What’s hurtful about Obama is my belief that his incredible success has gone to his head, of late, and is clouding his judgment. There’s no doubt about it. Do all politicians, including McCain, do it, and as a matter of fact, do it more? Yes. But Barack is supposed to be different. On issues such as FISA and whether or not the telecommunications companies should receive immunity for unlawfully aiding the government in eavesdropping, his position clearly shifted. He categorically labeled it as illegal and unjust. His position now, indicating that he’s for that immunity, is clearly different from the one he adopted before. Who’s he trying to fool? Barack also previously stated that he would fully utilize diplomacy and talk to states America considers hostile. Not only is that a great position that had been adopted by respected former presidents such as Kennedy and Roosevelt, it is also common sense. It saves lives, resources- both military and monetary- and aggravation. Anybody can be talked to, and wars aren’t as great as they’re built up to be. His position on that obviously changed to a more confrontational one, especially on the Iranian front. He’s shifted his position on guns when he didn’t have to. Bill Clinton was anti-gun throughout his eight years in office. Lastly, but certainly not least, not by any means, was his statement regarding Iraq stating he would be opening to refining his position. Sometimes I wonder who’s being paid to sanction these statements and positions in light of the fact that they’re silly and just don’t add up. He beat Hillary on Iraq. Why would he even try to appear to be open to modifying his position on Iraq, for political purposes?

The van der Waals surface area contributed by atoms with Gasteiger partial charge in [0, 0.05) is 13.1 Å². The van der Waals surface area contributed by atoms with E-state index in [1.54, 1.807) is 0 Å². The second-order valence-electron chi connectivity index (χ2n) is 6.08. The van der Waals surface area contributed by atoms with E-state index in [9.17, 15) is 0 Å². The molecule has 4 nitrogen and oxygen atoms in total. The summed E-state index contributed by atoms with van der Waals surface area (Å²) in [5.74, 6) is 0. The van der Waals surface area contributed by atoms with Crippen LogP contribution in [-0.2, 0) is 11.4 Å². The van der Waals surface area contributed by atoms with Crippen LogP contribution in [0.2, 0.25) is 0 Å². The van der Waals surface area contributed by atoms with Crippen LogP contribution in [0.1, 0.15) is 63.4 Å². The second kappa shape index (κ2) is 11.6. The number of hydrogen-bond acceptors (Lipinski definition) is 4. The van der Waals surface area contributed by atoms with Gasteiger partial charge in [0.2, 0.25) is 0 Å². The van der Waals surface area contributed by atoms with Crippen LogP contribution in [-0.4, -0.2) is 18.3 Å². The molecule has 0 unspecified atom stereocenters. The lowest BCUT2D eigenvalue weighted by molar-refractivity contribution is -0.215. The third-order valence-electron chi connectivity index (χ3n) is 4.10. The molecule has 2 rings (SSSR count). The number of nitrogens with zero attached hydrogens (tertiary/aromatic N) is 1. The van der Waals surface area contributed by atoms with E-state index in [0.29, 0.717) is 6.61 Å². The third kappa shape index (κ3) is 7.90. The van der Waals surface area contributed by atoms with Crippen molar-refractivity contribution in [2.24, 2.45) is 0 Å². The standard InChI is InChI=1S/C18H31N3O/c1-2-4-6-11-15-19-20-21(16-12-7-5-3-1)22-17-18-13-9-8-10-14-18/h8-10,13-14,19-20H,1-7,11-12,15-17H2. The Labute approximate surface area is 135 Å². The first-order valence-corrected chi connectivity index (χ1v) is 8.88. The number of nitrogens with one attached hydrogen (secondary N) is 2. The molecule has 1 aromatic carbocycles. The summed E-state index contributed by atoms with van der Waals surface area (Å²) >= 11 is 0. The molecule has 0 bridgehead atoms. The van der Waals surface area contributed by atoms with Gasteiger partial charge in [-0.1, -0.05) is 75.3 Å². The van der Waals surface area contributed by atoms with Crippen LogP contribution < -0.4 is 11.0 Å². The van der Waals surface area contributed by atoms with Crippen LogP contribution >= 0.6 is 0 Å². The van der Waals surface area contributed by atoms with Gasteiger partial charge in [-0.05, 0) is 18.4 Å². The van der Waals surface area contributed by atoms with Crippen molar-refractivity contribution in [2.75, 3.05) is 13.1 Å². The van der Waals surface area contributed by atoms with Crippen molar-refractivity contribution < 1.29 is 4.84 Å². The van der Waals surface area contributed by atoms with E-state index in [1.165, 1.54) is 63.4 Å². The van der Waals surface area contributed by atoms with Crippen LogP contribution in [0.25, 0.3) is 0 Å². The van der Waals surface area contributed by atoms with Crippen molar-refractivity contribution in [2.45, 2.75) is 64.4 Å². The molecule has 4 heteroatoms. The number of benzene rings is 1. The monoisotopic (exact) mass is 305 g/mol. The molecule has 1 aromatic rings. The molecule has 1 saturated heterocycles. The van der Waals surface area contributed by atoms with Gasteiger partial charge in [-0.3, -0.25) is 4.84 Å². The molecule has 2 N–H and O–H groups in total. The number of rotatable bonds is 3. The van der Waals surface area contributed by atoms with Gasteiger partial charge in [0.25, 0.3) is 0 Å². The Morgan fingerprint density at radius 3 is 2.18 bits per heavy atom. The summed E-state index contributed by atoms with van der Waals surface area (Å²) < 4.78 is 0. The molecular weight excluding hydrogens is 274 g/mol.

The Republican Party did erroneously label Barack as a leftist. By leftist, what they really meant was that he was on the other side of their positions which all appear to be wrong by the way. Politicians and political pundits alike have blurred the line of left and right. Left and right would normally be associated with mostly conservative and liberal principles that the Republican and Democratic Party have identified themselves with, like abortion, small government versus big government, taxes, social programs, gay rights, and the like. They are now being used, in the context of what’s being discussed today, outside of the core principles. If McCain and the Republicans say drill offshore for oil and the Democrats say don’t drill, that is not a traditionally conservative or liberal position. When McCain said American forces could stay in Iraq a hundred years if needed and the Democrats said hell no, that had nothing to do with conservatism or liberalism. It’s policy, not left or right, nor conservatism or liberalism. And some of it is just common sense. Barack’s Obama sudden, yes conspicuously sudden, adoption of a whole bunch of issues championed by Republicans was stupid. It doesn’t make sense to start abandoning your positions that were slated to usher in change so you can be more appealing to people who either will be open to you or not. Those hard right Republicans who aren’t being affected by the economy aren’t going to vote for him. To give an air of being open to modify his position on Iraq, something that’s been proving him right every day, is as big a blunder as anybody could ever make. Thankfully, it either hasn’t been fully noticed, or the electorate realizes he’s twice as good candidate to deal with what ails America as McCain. In playing sports, I remember being told, and seeing, that you don’t change a strategy if it’s working. If you’re beating a team, you don’t drastically adopt a new tactic. You keep at it. He opened up double-digit leads over McCain in several polls just so he could shoot himself in the foot? Talk about being self-destructive.